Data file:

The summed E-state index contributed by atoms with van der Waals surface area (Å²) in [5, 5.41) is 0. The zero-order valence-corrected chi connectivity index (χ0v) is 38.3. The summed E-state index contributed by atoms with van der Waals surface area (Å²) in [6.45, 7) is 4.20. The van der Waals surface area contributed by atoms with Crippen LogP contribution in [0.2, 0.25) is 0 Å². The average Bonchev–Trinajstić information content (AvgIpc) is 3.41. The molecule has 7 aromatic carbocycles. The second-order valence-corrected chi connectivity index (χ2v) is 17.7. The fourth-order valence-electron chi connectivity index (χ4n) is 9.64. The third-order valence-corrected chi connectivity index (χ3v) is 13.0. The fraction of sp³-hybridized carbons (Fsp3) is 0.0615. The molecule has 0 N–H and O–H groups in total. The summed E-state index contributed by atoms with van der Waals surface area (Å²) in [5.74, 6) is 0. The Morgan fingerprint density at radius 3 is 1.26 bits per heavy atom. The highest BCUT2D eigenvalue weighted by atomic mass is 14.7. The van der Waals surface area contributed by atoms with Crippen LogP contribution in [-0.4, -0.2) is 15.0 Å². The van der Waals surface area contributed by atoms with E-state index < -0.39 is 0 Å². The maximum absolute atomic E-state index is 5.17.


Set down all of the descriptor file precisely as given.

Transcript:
The summed E-state index contributed by atoms with van der Waals surface area (Å²) in [5, 5.41) is 0. The zero-order valence-corrected chi connectivity index (χ0v) is 38.3. The summed E-state index contributed by atoms with van der Waals surface area (Å²) in [6.45, 7) is 4.20. The van der Waals surface area contributed by atoms with Crippen LogP contribution in [0.2, 0.25) is 0 Å². The average Bonchev–Trinajstić information content (AvgIpc) is 3.41. The molecule has 7 aromatic carbocycles. The second-order valence-corrected chi connectivity index (χ2v) is 17.7. The fourth-order valence-electron chi connectivity index (χ4n) is 9.64. The third-order valence-corrected chi connectivity index (χ3v) is 13.0. The fraction of sp³-hybridized carbons (Fsp3) is 0.0615. The molecule has 0 N–H and O–H groups in total. The summed E-state index contributed by atoms with van der Waals surface area (Å²) in [5.74, 6) is 0. The Morgan fingerprint density at radius 3 is 1.26 bits per heavy atom. The highest BCUT2D eigenvalue weighted by atomic mass is 14.7. The van der Waals surface area contributed by atoms with Crippen LogP contribution in [-0.4, -0.2) is 15.0 Å². The van der Waals surface area contributed by atoms with E-state index < -0.39 is 0 Å². The maximum absolute atomic E-state index is 5.17.